In addition to anchoring 10 hours during the week, Tapper will also share hosting duties for Sunday’s State of the Union with Dana Bash, with each hosting the show two Sundays per month.
What About the White House Correspondents?
John Roberts, stepping down from his role as Chief White House correspondent, will co-anchor a two-hour news show with Sandra Smith; America Reports will air daily from 1 p.m. to 3 p.m. A replacement for Roberts hasn’t yet been announced, although Peter Doocy, who has an established – if somewhat contentious – relationship with Biden, may be a strong contender.
Kristin Fisher, an impressive Fox News correspondent who worked with Roberts on the White House beat, is also well positioned for the nod.
At CNN, Kaitlan Collins is replacing chief White House correspondent Jim Acosta. Like Acosta, Collins has been briefly barred from accessing Trump, and has a reputation for asking questions that tend to fluster or frustrate the Trump administration. Acosta has been named anchor and chief domestic correspondent, and will also anchor on weekends.
The Takeaway: Win, Lose, or Draw?
In all the reshuffling Monday, some people definitely made out better than others. Here are some quick takeaways.
John Roberts was promoted from chief White House correspondent to co-anchor of a daily news show.
Fox News hasn’t named a permanent host of its new 7 p.m. opinion show, but Brian Kilmeade earned a vote of confidence in being tapped to serve as the first rotating host.
Jake Tapper is the big winner here. He expanded his presence on CNN daytime to command a two hour show, in addition to keeping a hand on State of the Union on Sundays.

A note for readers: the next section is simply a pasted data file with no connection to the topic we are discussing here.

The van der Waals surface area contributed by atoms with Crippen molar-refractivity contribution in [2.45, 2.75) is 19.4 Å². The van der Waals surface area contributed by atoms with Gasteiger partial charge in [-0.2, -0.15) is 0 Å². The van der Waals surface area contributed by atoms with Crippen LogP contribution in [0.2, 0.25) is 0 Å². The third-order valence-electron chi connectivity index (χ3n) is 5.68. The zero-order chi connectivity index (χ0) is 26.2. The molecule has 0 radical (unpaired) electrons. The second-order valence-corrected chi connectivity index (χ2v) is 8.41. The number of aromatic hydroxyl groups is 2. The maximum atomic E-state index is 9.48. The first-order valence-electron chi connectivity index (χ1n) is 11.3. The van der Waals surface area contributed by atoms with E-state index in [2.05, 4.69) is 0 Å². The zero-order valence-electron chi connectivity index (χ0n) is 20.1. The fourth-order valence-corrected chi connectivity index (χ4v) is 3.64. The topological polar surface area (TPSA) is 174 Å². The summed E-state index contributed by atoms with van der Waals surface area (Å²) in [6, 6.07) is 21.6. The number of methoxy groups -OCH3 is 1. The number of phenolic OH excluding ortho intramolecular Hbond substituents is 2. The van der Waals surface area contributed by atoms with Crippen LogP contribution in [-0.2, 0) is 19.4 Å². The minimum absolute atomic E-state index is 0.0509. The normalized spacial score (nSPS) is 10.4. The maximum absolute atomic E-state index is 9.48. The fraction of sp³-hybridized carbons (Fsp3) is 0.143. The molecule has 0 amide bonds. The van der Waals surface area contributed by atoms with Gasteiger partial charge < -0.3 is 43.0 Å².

Kaitlan Collins, just 28 years old, was named CNN’s chief White House correspondent, taking over for Jim Acosta. Manu Raju has been named CNN’s chief congressional correspondent. Dana Bash was promoted to co-host of State of the Union on Sundays. Abby Phillip has been promoted to senior political correspondent, and will anchor Politics Sunday with Abby Phillip, from 8 to 9 a.m. on Sundays.
Bill Hemmer, who was promoted to anchor of Bill Hemmer Reports at 3 p.m. in December 2019 following Shepard Smith’s sudden departure that October, has lost his titular show. He is returning to co-host America’s Newsroom in the mornings, in what Fox is calling a relaunch of the program. Dana Perino, who is also losing her titular show, will co-host.
Martha MacCallum, who co-anchored Fox’s special election coverage with Bret Baier, is moving to 3 p.m., which is largely seen as a less valuable timeslot than her current 7 p.m. spot.
Wolf Blitzer, who, according to the Washington Post’s Erik Wemple caused some headaches for CNN during his coverage of both the 2020 presidential election and the Georgia runoff, is losing an hour of The Situation Room each night to Tapper’s expanded Lead.
It’s a draw:
Harris Faulkner will still host two hours of daytime, losing Outnumbered Overtime at 1 p.m. but gaining The Faulkner Focus at 11 a.m., and keeping Outnumbered at 12 p.m.
Dana Perino loses her own show, but is getting an extra hour of airtime each day, co-hosting the re-launched America’s Newsroom with Hemmer. She also moves out of the traditionally tough 2 p.m. timeslot.
Jim Acosta is being replaced as chief White House correspondent, but shifting to chief domestic correspondent and earning an anchor gig after a fiery four years of covering the Trump administration.
Bret Baier, host of Fox’s flagship news show Special Report at 6 p.m., is untouched by the revamped lineup, as the hours around him enjoy a new coat of paint.
Disclaimer: Marisa Sarnoff was a researcher at Fox News from 2015 to 2020.